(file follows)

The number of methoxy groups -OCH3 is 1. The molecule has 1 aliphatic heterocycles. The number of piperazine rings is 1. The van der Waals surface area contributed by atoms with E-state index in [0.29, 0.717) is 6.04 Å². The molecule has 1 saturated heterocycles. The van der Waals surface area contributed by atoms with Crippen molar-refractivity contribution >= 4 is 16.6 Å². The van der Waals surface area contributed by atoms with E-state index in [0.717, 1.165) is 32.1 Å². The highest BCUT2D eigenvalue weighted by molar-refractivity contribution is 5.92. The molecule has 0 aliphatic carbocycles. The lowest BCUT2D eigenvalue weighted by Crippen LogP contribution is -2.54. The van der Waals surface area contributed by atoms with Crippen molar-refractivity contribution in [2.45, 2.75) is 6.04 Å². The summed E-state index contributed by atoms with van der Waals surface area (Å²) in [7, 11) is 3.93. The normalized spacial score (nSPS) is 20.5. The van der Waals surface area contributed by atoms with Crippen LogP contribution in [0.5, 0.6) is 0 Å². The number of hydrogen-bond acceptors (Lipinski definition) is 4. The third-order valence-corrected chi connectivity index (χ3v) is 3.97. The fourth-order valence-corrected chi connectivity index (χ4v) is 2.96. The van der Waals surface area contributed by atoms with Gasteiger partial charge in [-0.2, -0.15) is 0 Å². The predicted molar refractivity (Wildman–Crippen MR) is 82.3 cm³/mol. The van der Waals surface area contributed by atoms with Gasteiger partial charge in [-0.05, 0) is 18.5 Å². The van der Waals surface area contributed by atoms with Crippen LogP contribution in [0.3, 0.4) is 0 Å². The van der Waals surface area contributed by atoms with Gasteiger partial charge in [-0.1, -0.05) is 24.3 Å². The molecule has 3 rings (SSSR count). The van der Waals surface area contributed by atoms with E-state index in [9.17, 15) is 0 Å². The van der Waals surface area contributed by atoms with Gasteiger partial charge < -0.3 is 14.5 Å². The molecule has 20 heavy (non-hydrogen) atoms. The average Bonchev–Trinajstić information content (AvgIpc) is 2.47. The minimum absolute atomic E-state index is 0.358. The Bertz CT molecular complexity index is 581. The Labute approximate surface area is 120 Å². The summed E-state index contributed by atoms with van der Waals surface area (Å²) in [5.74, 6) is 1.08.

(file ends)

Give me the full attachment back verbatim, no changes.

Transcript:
The number of methoxy groups -OCH3 is 1. The molecule has 1 aliphatic heterocycles. The number of piperazine rings is 1. The van der Waals surface area contributed by atoms with E-state index in [0.29, 0.717) is 6.04 Å². The molecule has 1 saturated heterocycles. The van der Waals surface area contributed by atoms with Crippen molar-refractivity contribution >= 4 is 16.6 Å². The van der Waals surface area contributed by atoms with E-state index in [0.717, 1.165) is 32.1 Å². The highest BCUT2D eigenvalue weighted by molar-refractivity contribution is 5.92. The molecule has 0 aliphatic carbocycles. The lowest BCUT2D eigenvalue weighted by Crippen LogP contribution is -2.54. The van der Waals surface area contributed by atoms with Crippen molar-refractivity contribution in [2.45, 2.75) is 6.04 Å². The summed E-state index contributed by atoms with van der Waals surface area (Å²) in [7, 11) is 3.93. The normalized spacial score (nSPS) is 20.5. The van der Waals surface area contributed by atoms with Crippen LogP contribution in [0.5, 0.6) is 0 Å². The number of hydrogen-bond acceptors (Lipinski definition) is 4. The third-order valence-corrected chi connectivity index (χ3v) is 3.97. The fourth-order valence-corrected chi connectivity index (χ4v) is 2.96. The van der Waals surface area contributed by atoms with Gasteiger partial charge in [-0.2, -0.15) is 0 Å². The predicted molar refractivity (Wildman–Crippen MR) is 82.3 cm³/mol. The van der Waals surface area contributed by atoms with Gasteiger partial charge in [-0.05, 0) is 18.5 Å². The van der Waals surface area contributed by atoms with Crippen LogP contribution in [0.3, 0.4) is 0 Å². The van der Waals surface area contributed by atoms with Gasteiger partial charge in [-0.1, -0.05) is 24.3 Å². The molecule has 3 rings (SSSR count). The van der Waals surface area contributed by atoms with E-state index in [9.17, 15) is 0 Å². The van der Waals surface area contributed by atoms with Gasteiger partial charge < -0.3 is 14.5 Å². The molecule has 20 heavy (non-hydrogen) atoms. The average Bonchev–Trinajstić information content (AvgIpc) is 2.47. The minimum absolute atomic E-state index is 0.358. The Bertz CT molecular complexity index is 581. The Labute approximate surface area is 120 Å². The summed E-state index contributed by atoms with van der Waals surface area (Å²) in [5.74, 6) is 1.08.